An Indian Christian woman forced to work as a “slave” by her Hindu employers

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Indian Christians

An Indian Christian woman forced to work as a slave for her Hindu employers receives compensation for discrimination.

According to details, an Indian Christian woman Permila Tirkey was forced to labour for her Hindu employers. What is more, she was paid only 11 pence per hour has been compensated for facing discrimination. She has received about £184,000 in compensation for caste discrimination.

The victimized Christians woman Permila Tirkey living in Bihar which is one of the poorest states in India. Permila who is “Adivasi” as per native language, who comes from a very poor and neglected family background and has little education. Her Hindu employers namely Ajay and Pooja Chandok recruited her to work in their house in UK. The couple forced her to work for 18 hours per day, seven days a week.

What is more, when the Hindu couple recruited her, they prohibited her to bring her Bible along with her to Britain. Permila Tirkey was not allowed to contact her family back in India. The couple made her sleep on a mattress on the floor thus did not provide her basic necessities of life. She spent about four and a half years in slavery of the Hindu couple in the UK.

Also read: Christianity is the most persecuted religion in the world

However, when her situation was brought to light, the British law authorities took action against the Hindu couple. The employment tribunal while remarking about Permila’s case stated that she has suffered of criminal pestering and meandering religious discrimination.

The employment tribunal said, “The Chandoks wanted someone who would be not merely of service, but servile; who would not be aware of United Kingdom employment rights and whom they could treat in the United Kingdom as Mrs Chandok’s father treated his servants in India.”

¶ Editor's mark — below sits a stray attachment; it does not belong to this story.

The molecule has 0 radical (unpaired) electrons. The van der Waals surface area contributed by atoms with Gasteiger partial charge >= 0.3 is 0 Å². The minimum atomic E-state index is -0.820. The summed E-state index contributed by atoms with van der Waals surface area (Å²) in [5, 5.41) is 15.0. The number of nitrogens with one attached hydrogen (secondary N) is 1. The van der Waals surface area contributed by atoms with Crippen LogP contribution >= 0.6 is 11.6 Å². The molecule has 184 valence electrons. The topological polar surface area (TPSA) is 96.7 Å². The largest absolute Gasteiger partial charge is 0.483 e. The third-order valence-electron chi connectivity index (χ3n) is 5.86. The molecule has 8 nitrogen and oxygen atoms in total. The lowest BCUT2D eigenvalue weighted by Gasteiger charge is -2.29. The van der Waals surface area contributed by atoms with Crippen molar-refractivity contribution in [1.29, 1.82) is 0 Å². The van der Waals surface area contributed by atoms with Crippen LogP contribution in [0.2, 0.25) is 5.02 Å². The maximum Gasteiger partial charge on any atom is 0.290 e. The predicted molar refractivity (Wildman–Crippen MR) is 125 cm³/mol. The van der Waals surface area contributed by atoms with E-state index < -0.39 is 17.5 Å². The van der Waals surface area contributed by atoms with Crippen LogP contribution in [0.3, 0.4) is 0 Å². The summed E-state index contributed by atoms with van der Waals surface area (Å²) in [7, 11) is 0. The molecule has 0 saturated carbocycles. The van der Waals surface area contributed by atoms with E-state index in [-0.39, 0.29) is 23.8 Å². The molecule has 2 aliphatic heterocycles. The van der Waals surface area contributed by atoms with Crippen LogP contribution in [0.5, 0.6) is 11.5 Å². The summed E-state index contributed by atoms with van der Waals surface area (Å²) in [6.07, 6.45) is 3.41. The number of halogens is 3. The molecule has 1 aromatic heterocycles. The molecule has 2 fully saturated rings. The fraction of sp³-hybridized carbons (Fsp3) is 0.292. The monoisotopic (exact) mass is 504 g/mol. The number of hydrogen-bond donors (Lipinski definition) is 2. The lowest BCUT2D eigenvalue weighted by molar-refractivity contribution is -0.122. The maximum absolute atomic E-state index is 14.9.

Permila said in court while responding to a remark by the judge, “I want the public to know what happened to me as it must not happen to anyone else. The stress and anxiety that this sort of thing creates for a person can destroy them. I have not been able to smile because my life had been destroyed. Now I am able to smile again. Now I am free.”

On the other hand, Barrister Chris Milsom, who is the legal counsel of Permila stated, “Permila Tirkey is a remarkable woman and deserves enormous credit for her patience and stoicism at a time when she was brandished dishonest by those who held her in servitude for four long years.

“Those who have closely followed the legislative history of the Equality Act will recall that the government’s original rationale for refusing explicit prohibition of caste-based discrimination was that there was no evidence of it taking place in the UK. The damning findings of the employment tribunal render that stance untenable. Where such discrimination exists its victims must be protected.”

Furthermore, Permila’s solicitor Victoria Marks, who is representative of the Anti Trafficking and Labour Exploitation Unit, said: “This is a very useful judgment for victims of modern day slavery. We hope that it will give other victims the courage to come forward and seek redress. It is important that traffickers do not act with impunity and that they see that their victims can and will hold them to account.”